Don't Be Ashamed of Loving Marshmallow Peeps

In this Easter edition of Ask Corby, our expert explains why you should cherish neon-colored, industrial puffs of sugar

4489719699_385eca3298_b_wide.jpg Q. It's Easter, and as usual I bought Peeps for my two small children. Here's the thing: I really like Peeps. But all my friends are foodies and heavy into sustainability too, so I don't let myself buy them except at holidays. And then I eat most of them. Should I be ashamed? My kids won't be small forever. And do they come in any colors besides yellow and pink?

A. Peeps are their own food group, as you intuitively know but haven't let yourself admit. I'm the right person to ask, as I have an ever-present supply in pretty much every shape and color, thanks to my friend Mrs. Pilver, who finds the full array of Just Born's Peeps, still made in Bethlehem, Pennsylvania, at a factory store near her in Westfield, Massachusetts, and presents me with a big assortment at the holidays where we meet, including this week at my family's seder.

Why is the marshmallow different from all other marshmallows, as we might ask during Passover? (Tragically, Peeps are not kosher for Passover, at least according to this WikiFAQ answer.) They're industrially processed, of course—very industrially processed, leading to claims that they will handily survive nuclear winter. The official "Just Born" Easter site doesn't have any of those predictions, nor does it feature dioramas of the kind various groups sponsor every Easter, including this one from the Fort Worth Star-Telegram, perhaps because one of the dioramas has a hand-colored sign emblazoned "Despicable Peeps." But these provide hours or hobbyist amusement for children and adults alike.

I'd argue, though, that they're different, and not just because they're strange, inhuman artifacts in strange, Day-Glo colors that themselves look toxic (and there's quite an array) that look straight from the better-living-through-chemistry 1950s, which they in fact they are. I think they taste good. The texture is unlike anything homemade, and I'm a complete fan of the new vogue for homemade marshmallows. It's airy, dry, evanescent in a way that big, S'mores marshmallows aren't. Most important, it has a sanding of sugar that gives marvelous crunch to every bite, and that makes other mushrooms seem namby-pamby and flaccid.

Sneak Peeps from your deserving childrens' mouths no more. Buy extra—now, before the theoretically seasonal supply runs out—and eat them with pride.

Want to submit a question for the next column? Ask Corby for food, drink, or restaurant advice by emailing

Image: katerha/flickr

Presented by

Corby Kummer's work in The Atlantic has established him as one of the most widely read, authoritative, and creative food writers in the United States. The San Francisco Examiner pronounced him "a dean among food writers in America." More

Corby Kummer's work in The Atlantic has established him as one of the most widely read, authoritative, and creative food writers in the United States. The San Francisco Examiner pronounced him "a dean among food writers in America." Julia Child once said, "I think he's a very good food writer. He really does his homework. As a reporter and a writer he takes his work very seriously." Kummer's 1990 Atlantic series about coffee was heralded by foodies and the general public alike. The response to his recommendations about coffees and coffee-makers was typical--suppliers scrambled to meet the demand. As Giorgio Deluca, co-founder of New York's epicurean grocery Dean & Deluca, says: "I can tell when Corby's pieces hit; the phone doesn't stop ringing." His book, The Joy of Coffee, based on his Atlantic series, was heralded by The New York Times as "the most definitive and engagingly written book on the subject to date." In nominating his work for a National Magazine Award (for which he became a finalist), the editors wrote: "Kummer treats food as if its preparation were something of a life sport: an activity to be pursued regularly and healthfully by knowledgeable people who demand quality." Kummer's book The Pleasures of Slow Food celebrates local artisans who raise and prepare the foods of their regions with the love and expertise that come only with generations of practice. Kummer was restaurant critic of New York Magazine in 1995 and 1996 and since 1997 has served as restaurant critic for Boston Magazine. He is also a frequent food commentator on television and radio. He was educated at Yale, immediately after which he came to The Atlantic. He is the recipient of five James Beard Journalism Awards, including the MFK Fisher Distinguished Writing Award.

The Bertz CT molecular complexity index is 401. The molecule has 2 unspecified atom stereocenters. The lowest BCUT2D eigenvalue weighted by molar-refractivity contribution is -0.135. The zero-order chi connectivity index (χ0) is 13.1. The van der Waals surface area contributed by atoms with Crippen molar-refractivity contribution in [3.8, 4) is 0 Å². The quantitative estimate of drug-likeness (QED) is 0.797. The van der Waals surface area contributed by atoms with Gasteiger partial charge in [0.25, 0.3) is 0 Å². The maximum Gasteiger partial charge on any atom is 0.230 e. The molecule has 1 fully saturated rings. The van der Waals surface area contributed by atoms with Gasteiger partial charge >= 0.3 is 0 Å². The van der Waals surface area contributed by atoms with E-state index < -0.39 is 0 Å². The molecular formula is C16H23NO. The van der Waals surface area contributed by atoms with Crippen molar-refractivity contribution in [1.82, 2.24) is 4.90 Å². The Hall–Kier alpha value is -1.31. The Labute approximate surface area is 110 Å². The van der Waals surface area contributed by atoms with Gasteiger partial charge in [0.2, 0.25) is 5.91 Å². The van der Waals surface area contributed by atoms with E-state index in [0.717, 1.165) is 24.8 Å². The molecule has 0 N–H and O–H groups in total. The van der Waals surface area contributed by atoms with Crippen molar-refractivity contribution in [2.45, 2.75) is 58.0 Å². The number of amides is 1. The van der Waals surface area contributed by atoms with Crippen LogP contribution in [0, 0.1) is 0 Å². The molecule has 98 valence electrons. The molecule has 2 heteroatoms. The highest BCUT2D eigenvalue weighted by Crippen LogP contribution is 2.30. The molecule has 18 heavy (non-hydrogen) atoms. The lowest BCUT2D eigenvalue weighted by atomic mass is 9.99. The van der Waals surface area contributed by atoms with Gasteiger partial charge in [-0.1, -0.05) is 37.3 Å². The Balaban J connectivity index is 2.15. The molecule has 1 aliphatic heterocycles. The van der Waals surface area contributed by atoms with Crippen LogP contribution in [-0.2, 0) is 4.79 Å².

Join the Discussion

After you comment, click Post. If you’re not already logged in you will be asked to log in or register with Disqus.

Please note that The Atlantic's account system is separate from our commenting system. To log in or register with The Atlantic, use the Sign In button at the top of every page.

blog comments powered by Disqus


A Stop-Motion Tour of New York City

A filmmaker animated hundreds of still photographs to create this Big Apple flip book


The Absurd Psychology of Restaurant Menus

Would people eat healthier if celery was called "cool celery?"


This Japanese Inn Has Been Open For 1,300 Years

It's one of the oldest family businesses in the world.


What Happens Inside a Dying Mind?

Science cannot fully explain near-death experiences.

More in Health

From This Author

Just In